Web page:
The judge also denied plaintiff's cross-motion for counsel fees incurred in opposing defendant's motion to terminate alimony. The judge explained "[w]hile unsuccessful, defendant's motion had a colorable basis in its factual assertions and the court does not find bad faith."
On appeal, defendant argues the family part judge erred in denying his motion because he established a prima facie case of cohabitation based on the factors under N.J.S.A. 2A:34-23(n). On appeal, defendant acknowledges presenting limited evidence of plaintiff's financial entanglement and shared living expenses with Ray. However, defendant asserts the lack of evidence as to the financial factors for determining cohabitation did not preclude his establishing a prima facie case of cohabitation under Temple v. Temple, 468 N.J.Super. 364 (App. Div. 2021).
Our review of a trial court's decision to modify or terminate alimony is limited. "[E]very motion to modify an alimony obligation 'rests upon its own particular footing and the appellate court must give due recognition to the wide discretion which our law rightly affords to the trial judges who deal with these matters.'" Larbig v. Larbig, 384 N.J.Super. 17, 21 (App. Div. 2006) (quoting Martindell v. Martindell, 21 N.J. 341, 355 (1956)). Our review of a motion to terminate "alimony is limited to whether the court made findings inconsistent with the evidence or unsupported by the record, or erred as a matter of law." Reese v. Weis, 430 N.J.Super. 552, 572 (App. Div. 2013).
Alimony "may be revised and altered by the court from time to time as circumstances may require." N.J.S.A. 2A:34-23. A motion to terminate or suspend alimony requires a showing of "changed circumstances." Lepis v. Lepis, 83 N.J. 139, 146 (1980). A prima facie showing of cohabitation constitutes sufficient changed circumstances under Lepis. See Gayet v. Gayet, 92 N.J. 149, 154-55 (1983). "[A]limony may be terminated or modified pursuant to a consensual agreement . . . ." Temple, 468 N.J.Super. at 368 (citing Konzelman v. Konzelman, 158 N.J. 185, 193-94 (1999)).
Cohabitation has been defined as "an intimate relationship in which the couple has undertaken duties and privileges that are commonly associated with marriage." Konzelman, 158 N.J. at 202. "A mere romantic, casual or social relationship is not sufficient to justify the enforcement of a settlement agreement provision terminating alimony. Such an agreement must be predicated on a relationship of cohabitation that can be shown to have stability, permanency and mutual interdependence." Ibid. Cohabitation "is based on those factors that make the relationship close and enduring and requires more than a common residence." Ibid.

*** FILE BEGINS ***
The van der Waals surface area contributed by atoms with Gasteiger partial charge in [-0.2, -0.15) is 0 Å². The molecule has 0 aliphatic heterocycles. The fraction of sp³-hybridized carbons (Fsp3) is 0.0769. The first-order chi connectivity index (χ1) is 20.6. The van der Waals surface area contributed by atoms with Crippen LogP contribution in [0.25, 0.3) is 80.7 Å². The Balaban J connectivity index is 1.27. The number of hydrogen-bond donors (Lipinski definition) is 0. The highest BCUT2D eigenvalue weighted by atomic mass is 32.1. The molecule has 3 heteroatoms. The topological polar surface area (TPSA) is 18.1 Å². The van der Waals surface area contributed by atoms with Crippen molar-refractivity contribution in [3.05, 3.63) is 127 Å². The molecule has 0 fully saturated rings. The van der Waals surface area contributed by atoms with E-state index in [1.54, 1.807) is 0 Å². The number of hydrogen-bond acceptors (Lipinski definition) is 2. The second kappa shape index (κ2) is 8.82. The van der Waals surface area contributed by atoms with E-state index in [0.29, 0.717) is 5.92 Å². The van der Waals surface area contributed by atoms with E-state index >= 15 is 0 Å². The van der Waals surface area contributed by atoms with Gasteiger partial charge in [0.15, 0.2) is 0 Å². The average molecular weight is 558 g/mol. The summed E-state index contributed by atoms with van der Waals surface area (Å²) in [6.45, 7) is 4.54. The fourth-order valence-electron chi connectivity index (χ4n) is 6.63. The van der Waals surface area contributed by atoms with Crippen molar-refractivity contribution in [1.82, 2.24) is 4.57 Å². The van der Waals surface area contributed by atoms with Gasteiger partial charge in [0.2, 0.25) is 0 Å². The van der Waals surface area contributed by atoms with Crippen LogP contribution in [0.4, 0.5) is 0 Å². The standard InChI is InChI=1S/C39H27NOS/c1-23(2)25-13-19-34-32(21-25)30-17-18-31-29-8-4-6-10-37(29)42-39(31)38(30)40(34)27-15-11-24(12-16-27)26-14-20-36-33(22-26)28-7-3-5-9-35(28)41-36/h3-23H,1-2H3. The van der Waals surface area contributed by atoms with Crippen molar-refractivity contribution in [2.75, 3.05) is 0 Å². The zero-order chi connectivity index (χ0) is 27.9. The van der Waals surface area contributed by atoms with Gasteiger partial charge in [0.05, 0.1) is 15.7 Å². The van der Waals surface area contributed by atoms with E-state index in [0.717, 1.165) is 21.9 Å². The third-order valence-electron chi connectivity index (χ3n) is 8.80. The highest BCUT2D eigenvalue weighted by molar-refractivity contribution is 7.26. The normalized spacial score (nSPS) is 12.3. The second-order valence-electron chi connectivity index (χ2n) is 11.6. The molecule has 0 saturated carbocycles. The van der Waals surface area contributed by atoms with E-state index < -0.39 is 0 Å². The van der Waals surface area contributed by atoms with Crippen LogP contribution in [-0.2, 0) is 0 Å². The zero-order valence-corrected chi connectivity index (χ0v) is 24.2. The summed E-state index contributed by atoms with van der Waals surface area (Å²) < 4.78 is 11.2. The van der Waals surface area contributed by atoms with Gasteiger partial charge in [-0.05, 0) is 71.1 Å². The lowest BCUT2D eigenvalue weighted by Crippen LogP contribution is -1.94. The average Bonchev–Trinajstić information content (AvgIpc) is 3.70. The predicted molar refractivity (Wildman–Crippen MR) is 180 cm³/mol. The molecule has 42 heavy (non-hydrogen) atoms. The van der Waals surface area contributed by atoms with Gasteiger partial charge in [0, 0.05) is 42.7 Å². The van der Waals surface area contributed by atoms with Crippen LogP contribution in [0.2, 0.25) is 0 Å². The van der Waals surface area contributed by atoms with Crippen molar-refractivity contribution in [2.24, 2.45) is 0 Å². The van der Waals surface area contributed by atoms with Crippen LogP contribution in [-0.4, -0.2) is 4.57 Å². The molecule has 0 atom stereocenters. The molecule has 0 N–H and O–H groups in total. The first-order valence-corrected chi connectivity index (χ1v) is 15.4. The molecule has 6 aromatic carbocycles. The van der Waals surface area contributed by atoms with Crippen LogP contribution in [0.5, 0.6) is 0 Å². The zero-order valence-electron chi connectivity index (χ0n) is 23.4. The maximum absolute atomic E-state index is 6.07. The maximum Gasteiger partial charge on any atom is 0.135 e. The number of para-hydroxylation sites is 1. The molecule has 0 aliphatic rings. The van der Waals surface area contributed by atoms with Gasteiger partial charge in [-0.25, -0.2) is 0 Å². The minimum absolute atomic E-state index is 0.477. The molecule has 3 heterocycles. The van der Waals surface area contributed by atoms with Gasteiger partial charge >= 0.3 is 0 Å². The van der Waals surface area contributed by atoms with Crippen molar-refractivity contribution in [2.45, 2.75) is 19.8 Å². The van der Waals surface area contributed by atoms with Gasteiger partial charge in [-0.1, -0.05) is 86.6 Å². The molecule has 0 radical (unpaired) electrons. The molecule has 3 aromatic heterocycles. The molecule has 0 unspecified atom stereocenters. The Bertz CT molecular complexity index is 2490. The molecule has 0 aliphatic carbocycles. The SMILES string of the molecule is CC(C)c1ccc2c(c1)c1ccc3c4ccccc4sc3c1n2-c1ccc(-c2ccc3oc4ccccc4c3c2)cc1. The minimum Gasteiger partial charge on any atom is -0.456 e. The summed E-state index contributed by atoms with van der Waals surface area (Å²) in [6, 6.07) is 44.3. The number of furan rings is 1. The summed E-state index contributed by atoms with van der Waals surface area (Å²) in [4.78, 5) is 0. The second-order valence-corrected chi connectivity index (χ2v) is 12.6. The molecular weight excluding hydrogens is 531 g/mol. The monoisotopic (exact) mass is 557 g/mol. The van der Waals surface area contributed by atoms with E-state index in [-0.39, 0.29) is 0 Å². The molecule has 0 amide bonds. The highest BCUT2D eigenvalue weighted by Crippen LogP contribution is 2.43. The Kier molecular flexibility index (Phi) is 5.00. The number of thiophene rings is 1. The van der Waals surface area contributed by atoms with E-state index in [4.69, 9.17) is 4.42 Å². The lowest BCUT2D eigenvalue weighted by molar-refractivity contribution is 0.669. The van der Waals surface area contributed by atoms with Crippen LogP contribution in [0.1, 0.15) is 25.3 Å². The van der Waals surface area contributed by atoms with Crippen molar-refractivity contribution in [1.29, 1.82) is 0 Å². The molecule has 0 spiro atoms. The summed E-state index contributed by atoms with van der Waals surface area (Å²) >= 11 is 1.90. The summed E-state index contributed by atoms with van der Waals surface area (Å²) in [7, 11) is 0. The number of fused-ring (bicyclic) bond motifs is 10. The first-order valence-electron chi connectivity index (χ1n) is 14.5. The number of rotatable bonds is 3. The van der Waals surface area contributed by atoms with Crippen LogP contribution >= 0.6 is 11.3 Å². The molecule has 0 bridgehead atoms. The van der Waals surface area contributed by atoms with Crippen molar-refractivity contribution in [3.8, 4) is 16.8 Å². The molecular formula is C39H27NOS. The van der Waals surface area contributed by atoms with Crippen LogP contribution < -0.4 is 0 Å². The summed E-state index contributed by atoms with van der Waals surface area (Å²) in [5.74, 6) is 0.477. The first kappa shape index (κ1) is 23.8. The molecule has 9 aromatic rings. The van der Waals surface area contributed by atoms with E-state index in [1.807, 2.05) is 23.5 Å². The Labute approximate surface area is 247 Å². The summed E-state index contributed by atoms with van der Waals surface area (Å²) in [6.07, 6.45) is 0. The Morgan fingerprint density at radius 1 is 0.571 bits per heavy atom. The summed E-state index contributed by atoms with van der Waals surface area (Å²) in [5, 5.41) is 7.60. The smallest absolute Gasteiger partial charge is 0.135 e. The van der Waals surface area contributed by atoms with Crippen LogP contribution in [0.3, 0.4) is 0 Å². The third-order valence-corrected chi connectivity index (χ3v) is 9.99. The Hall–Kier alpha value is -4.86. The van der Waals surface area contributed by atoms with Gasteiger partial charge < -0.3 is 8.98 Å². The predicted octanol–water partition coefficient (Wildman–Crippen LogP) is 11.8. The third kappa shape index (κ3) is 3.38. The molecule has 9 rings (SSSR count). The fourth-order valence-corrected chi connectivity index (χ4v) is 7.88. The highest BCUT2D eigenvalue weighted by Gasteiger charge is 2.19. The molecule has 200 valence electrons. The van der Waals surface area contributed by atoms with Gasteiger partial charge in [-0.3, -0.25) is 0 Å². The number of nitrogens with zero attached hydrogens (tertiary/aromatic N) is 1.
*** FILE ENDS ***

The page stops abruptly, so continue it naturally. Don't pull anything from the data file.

In 2014, the Legislature amended the cohabitation statute to provide:
[a]limony may be suspended or terminated if the payee cohabits with another person. Cohabitation involves a mutually supportive, intimate personal relationship in which a couple has undertaken duties and privileges that are commonly associated with marriage or civil
union but does not necessarily maintain a single common household.
When assessing whether cohabitation is occurring, the court shall consider the following:
(1) Intertwined finances such as joint bank accounts and other joint holdings or liabilities;
(2) Sharing or joint responsibility for living expenses;
(3) Recognition of the relationship in the couple's social and family circle;
(4) Living together, the frequency of contact, the duration of the relationship, and other indicia of a mutually supportive intimate personal relationship;
(5) Sharing household chores;
(6) Whether the recipient of alimony has received an enforceable promise of support from another person within the meaning of subsection h. of [N.J.S.A.] 25:1-5; and
(7) All other relevant evidence.
In evaluating whether cohabitation is occurring and whether alimony should be suspended or terminated, the court shall also consider the length of the relationship. A court may not find an absence of cohabitation solely on grounds that the couple does not live together on a full-time basis.
Recently, this court held a party seeking to terminate alimony based on cohabitation need not "check off all six boxes [under N.J.S.A. 2A:34-23(n)] to meet the burden of presenting a prima facie case, [otherwise] a finding of cohabitation [would] be as rare as a unicorn." Temple, 468 N.J.Super. at 370. Moreover, "the statute does not contain the alpha and omega of what ultimately [may] persuade a court that a[n] [ex-]spouse is cohabitating." Ibid. A party seeking to terminate alimony must present enough evidence for the "trier of fact [to] conclude the supported spouse and another are in 'a mutually supportive, intimate personal relationship' in which they have 'undertaken duties and privileges that are commonly associated with marriage or civil union.'" Id. at 371 (quoting N.J.S.A. 2A:34-23(n)).
We will not disturb the Family Part judge's determination, unless we conclude: (1) the trial court failed to consider all the required cohabitation factors under N.J.S.A. 2A:34-23(n); (2) the trial court failed to grant defendant the benefit of all reasonable inferences in determining whether the facts support a finding of cohabitation; (3) the trial court's conclusion "could not reasonably have been reached . . . after considering the [evidence] as a whole." Heinl v. Heinl, 287 N.J.Super. 337, 345 (App. Div. 1996); see also Temple, 468 N.J.Super. at 368-69.